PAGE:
FCC complaints reflect ire over Super Bowl

March, 15, 2012
Super Bowl XLV Halftime Jeff Kravitz/Getty ImagesNicki Minaj, Madonna and M.I.A. perform during the Bridgestone Super Bowl XLVI Halftime Show at Lucas Oil Stadium on Feb. 5 in Indianapolis.

The Federal Communications Commission received 200-plus complaints from viewers of Super Bowl XLVI, ranging from shock at the antics of rapper M.I.A. to disgust over what many described as the lurid content of many commercials, according to records provided to The File under a Freedom of Information Act request.

Granted, the 222 viewers who complained were a tiny fraction of the 111.3 million people who watched the Giants beat New England in the most-watched Super Bowl ever. But they were plenty vocal about what they described as tasteless programming, a majority saying it was unfit for the children who were watching the game and halftime performance.

Most were ticked off at M.I.A. for what one Nashville resident described as giving "me and the entire viewing audience the finger." Another from Anchorage said her impromptu act was tantamount to "flipping off America and flipping off my family."

The rapper, who was invited by halftime star Madonna, could also be heard saying, "I don't give a s---," prompting this viewer to write: "We have certainly come a long way since Gone With The Wind was almost scrapped because Clark Gable said the word Damn." A parent in Canton, Mich., added, "We had to have an emergencee [sic] family meeting to contain the backlash of the lewd image."

NBC, which failed to cut away from and bleep M.I.A. in time, promptly announced, "We apologize for the inappropriate gesture that aired during halftime. It was a spontaneous gesture that our delay system caught late." The NFL issued an even tougher apology, stating, "There was a failure in NBC's delay system. The obscene gesture in the performance was completely inappropriate, very disappointing, and we apologize to our fans."

But that didn't mollify viewers like this one, who wrote: "I host a family game party every year, and next year I can guarantee you that I WILL NOT BE SHOWING THE HALFTIME SHOW OR ANY ADS DURING THE GAME. I will take a 'time out' and fast forward through all the millions of dollars your advertisers have spent on their 60 seconds of lewdity. [sic]"

The FCC also got an earful from fans who want to see it issue hefty fines. "I would like to see the FCC fine the "willie-be-jeebers' out of that idiot," wrote a viewer from Rushville, Ind. "Her little stunt was not cute, nor was it appropriate. If she wants to challenge authority, then show her some authority, FCC-dudes." Added this fan, "Fine MIA enough money to make her homeless."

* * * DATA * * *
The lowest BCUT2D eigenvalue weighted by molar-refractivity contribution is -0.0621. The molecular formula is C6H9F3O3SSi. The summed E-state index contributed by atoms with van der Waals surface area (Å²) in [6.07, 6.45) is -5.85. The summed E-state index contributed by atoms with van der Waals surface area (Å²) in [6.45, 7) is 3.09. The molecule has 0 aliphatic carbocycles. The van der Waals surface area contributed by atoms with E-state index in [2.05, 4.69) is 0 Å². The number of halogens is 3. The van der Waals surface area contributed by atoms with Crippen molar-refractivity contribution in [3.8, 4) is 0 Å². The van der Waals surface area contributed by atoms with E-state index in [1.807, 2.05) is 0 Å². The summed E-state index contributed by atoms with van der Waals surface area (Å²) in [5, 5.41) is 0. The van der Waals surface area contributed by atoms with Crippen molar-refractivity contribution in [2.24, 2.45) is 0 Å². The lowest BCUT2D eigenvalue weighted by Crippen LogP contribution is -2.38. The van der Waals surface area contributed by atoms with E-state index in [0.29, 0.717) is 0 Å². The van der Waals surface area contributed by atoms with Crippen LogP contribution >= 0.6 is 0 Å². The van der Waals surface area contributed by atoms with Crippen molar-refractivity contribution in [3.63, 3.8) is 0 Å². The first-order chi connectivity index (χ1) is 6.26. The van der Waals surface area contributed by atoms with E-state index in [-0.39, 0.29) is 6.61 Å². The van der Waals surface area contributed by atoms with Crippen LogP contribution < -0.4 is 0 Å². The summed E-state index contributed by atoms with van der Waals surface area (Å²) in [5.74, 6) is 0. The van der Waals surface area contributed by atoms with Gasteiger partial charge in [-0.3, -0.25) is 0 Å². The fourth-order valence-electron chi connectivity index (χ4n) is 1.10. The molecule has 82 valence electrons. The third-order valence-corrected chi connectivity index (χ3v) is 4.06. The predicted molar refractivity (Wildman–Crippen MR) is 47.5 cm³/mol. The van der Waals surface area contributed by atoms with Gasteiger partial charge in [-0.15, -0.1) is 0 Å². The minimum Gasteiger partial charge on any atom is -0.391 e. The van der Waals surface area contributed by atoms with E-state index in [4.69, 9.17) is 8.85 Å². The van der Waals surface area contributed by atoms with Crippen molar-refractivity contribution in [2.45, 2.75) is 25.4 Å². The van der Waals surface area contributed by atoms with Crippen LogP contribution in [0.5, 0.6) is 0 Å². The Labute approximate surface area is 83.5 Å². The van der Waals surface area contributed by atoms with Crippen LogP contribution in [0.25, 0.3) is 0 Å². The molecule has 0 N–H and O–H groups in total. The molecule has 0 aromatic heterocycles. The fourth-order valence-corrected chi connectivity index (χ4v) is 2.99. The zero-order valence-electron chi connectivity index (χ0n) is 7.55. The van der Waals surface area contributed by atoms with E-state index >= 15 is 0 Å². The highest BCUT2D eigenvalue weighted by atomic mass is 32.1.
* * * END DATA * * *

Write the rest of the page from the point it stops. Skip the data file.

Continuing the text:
FCC spokesman Neil Derek Grace said he had "no update or comment" about whether discussions were under way about whether to issue fines related to the incident. One reason may be that the Supreme Court is hearing a challenge from the Fox network to an FCC policy that allows it to punish broadcasters for what are known as "fleeting expletives."

The case involves the use of a curse word by Cher and Nicole Richie on an awards show that was outside the FCC's 10 p.m. to 6 a.m. "safe harbor" for adult programming. A lower court has already tossed out the policy, calling it a violation of free speech. The Obama administration is appealing.

The FCC is also embroiled in a dispute with activist Randall Terry over its Media Bureau's decision to bar a graphic commercial he created as part of a fledgling presidential campaign to promote his anti-abortion stance.

Although Terry failed in his quest to demand equal time, a congressional candidate named David Lewis succeeded in getting a similarly graphic ad on an Ohio NBC affiliate at 12:30 p.m., during pregame programming. That prompted a spate of complaints like this one from a parent in Loveland, Ohio, who wrote: "I understand there is freedom of the airwaves access for political candidates, but this type of material is completely inappropriate for public airwaves at that time of day."

Other complaints revolved around ads that pushed the edge of taste further than some viewers wanted to go -- especially with kids watching.

"When are you going to STOP allowing sex based ads," this complainer from Colorado Springs wrote, listing Go Daddy, Teleflora, H&M and Fiat as culprits.

With much the same list, a viewer from San Juan Capistrano, Calif., wondered: "Is it too much to ask that for one day, families can watch a broadcast without sex being shoved in our children's faces?"

Writing from Oswego, N.Y., this fan took a slightly larger perspective, noting that while "many people are outraged over MIA's obscene gesture during the halftime show & I would rather explain to my children why that is bad versus why a woman shouldn't seduce a man on the side of the street," as was depicted in an ad by Fiat. "To have everyone in an outrage during Janet Jackson's wardrobe malfunction or MIA's obscene gesture but to allow over-sexualized images is a ridiculous double standard."

Curiously, there wasn't much said about the actual star of the halftime show, Madonna. With a stage that had 11 light banks, a white screen that flashed video images, and the mantra "World Peace," the 53-year-old walked like an Egyptian, danced like a cheerleader, knelt in prayer and contorted like an act in Cirque du Soleil.

Yet for all of that, and the promise to put on the "greatest show on Earth," she was the one who ended up being overshadowed. How times have changed.

For a look at more of the letters written to the FCC, click here.

-- Shaun Assael


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